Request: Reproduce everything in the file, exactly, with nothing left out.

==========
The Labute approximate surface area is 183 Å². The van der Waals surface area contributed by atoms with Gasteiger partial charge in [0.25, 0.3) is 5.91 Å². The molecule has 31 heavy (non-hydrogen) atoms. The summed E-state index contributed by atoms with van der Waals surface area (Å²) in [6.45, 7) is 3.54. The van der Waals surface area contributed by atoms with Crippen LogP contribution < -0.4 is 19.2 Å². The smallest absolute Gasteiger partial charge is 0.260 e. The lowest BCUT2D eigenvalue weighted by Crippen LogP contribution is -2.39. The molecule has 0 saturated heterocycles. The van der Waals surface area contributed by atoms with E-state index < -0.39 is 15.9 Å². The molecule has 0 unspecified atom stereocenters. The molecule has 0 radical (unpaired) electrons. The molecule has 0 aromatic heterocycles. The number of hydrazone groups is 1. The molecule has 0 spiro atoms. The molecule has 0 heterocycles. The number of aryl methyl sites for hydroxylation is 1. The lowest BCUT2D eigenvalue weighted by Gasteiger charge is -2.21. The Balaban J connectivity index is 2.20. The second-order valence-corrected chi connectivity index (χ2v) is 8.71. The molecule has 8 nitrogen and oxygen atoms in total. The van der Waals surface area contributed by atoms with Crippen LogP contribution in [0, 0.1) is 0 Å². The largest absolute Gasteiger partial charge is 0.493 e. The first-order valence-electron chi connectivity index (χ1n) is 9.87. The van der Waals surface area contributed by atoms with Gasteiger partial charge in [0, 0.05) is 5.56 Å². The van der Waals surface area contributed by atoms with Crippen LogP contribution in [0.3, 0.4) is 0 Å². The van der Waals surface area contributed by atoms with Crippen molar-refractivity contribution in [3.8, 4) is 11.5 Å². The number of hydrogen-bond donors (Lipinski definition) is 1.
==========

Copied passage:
The Labute approximate surface area is 183 Å². The van der Waals surface area contributed by atoms with Gasteiger partial charge in [0.25, 0.3) is 5.91 Å². The molecule has 31 heavy (non-hydrogen) atoms. The summed E-state index contributed by atoms with van der Waals surface area (Å²) in [6.45, 7) is 3.54. The van der Waals surface area contributed by atoms with Crippen LogP contribution < -0.4 is 19.2 Å². The smallest absolute Gasteiger partial charge is 0.260 e. The lowest BCUT2D eigenvalue weighted by Crippen LogP contribution is -2.39. The molecule has 0 saturated heterocycles. The van der Waals surface area contributed by atoms with E-state index < -0.39 is 15.9 Å². The molecule has 0 unspecified atom stereocenters. The molecule has 0 radical (unpaired) electrons. The molecule has 0 aromatic heterocycles. The number of hydrazone groups is 1. The molecule has 0 spiro atoms. The molecule has 0 heterocycles. The number of aryl methyl sites for hydroxylation is 1. The lowest BCUT2D eigenvalue weighted by Gasteiger charge is -2.21. The Balaban J connectivity index is 2.20. The second-order valence-corrected chi connectivity index (χ2v) is 8.71. The molecule has 8 nitrogen and oxygen atoms in total. The van der Waals surface area contributed by atoms with Crippen LogP contribution in [0, 0.1) is 0 Å². The largest absolute Gasteiger partial charge is 0.493 e. The first-order valence-electron chi connectivity index (χ1n) is 9.87. The van der Waals surface area contributed by atoms with Gasteiger partial charge in [0, 0.05) is 5.56 Å². The van der Waals surface area contributed by atoms with Crippen LogP contribution in [0.3, 0.4) is 0 Å². The van der Waals surface area contributed by atoms with Crippen molar-refractivity contribution in [3.8, 4) is 11.5 Å². The number of hydrogen-bond donors (Lipinski definition) is 1.